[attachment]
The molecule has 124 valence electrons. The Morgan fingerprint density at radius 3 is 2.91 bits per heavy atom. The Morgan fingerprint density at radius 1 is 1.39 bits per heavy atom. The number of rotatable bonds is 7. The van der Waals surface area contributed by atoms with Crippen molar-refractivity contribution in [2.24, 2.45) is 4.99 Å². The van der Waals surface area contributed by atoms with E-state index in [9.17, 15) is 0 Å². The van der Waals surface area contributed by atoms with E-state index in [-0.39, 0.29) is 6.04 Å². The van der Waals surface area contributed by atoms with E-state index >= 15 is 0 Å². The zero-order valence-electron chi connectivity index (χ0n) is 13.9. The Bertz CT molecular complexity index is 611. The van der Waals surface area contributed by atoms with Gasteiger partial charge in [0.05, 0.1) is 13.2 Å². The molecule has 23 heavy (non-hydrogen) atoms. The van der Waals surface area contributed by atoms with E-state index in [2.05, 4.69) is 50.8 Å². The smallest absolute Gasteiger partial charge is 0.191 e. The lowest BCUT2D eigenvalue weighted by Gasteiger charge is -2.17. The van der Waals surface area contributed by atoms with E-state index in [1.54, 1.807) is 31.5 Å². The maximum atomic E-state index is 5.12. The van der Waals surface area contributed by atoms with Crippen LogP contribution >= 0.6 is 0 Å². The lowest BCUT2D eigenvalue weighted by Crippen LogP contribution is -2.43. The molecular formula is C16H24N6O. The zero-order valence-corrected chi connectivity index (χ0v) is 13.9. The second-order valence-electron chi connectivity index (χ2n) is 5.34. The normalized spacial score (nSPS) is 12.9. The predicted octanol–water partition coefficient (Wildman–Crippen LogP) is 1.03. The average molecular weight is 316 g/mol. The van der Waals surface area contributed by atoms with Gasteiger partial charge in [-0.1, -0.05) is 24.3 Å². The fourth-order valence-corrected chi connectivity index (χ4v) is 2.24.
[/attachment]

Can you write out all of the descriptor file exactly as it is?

The molecule has 124 valence electrons. The Morgan fingerprint density at radius 3 is 2.91 bits per heavy atom. The Morgan fingerprint density at radius 1 is 1.39 bits per heavy atom. The number of rotatable bonds is 7. The van der Waals surface area contributed by atoms with Crippen molar-refractivity contribution in [2.24, 2.45) is 4.99 Å². The van der Waals surface area contributed by atoms with E-state index in [9.17, 15) is 0 Å². The van der Waals surface area contributed by atoms with E-state index in [-0.39, 0.29) is 6.04 Å². The van der Waals surface area contributed by atoms with E-state index >= 15 is 0 Å². The zero-order valence-electron chi connectivity index (χ0n) is 13.9. The Bertz CT molecular complexity index is 611. The van der Waals surface area contributed by atoms with Gasteiger partial charge in [0.05, 0.1) is 13.2 Å². The molecule has 23 heavy (non-hydrogen) atoms. The van der Waals surface area contributed by atoms with E-state index in [2.05, 4.69) is 50.8 Å². The smallest absolute Gasteiger partial charge is 0.191 e. The lowest BCUT2D eigenvalue weighted by Gasteiger charge is -2.17. The van der Waals surface area contributed by atoms with E-state index in [1.54, 1.807) is 31.5 Å². The maximum atomic E-state index is 5.12. The van der Waals surface area contributed by atoms with Crippen LogP contribution >= 0.6 is 0 Å². The lowest BCUT2D eigenvalue weighted by Crippen LogP contribution is -2.43. The molecular formula is C16H24N6O. The zero-order valence-corrected chi connectivity index (χ0v) is 13.9. The second-order valence-electron chi connectivity index (χ2n) is 5.34. The normalized spacial score (nSPS) is 12.9. The predicted octanol–water partition coefficient (Wildman–Crippen LogP) is 1.03. The average molecular weight is 316 g/mol. The van der Waals surface area contributed by atoms with Gasteiger partial charge in [-0.1, -0.05) is 24.3 Å². The fourth-order valence-corrected chi connectivity index (χ4v) is 2.24.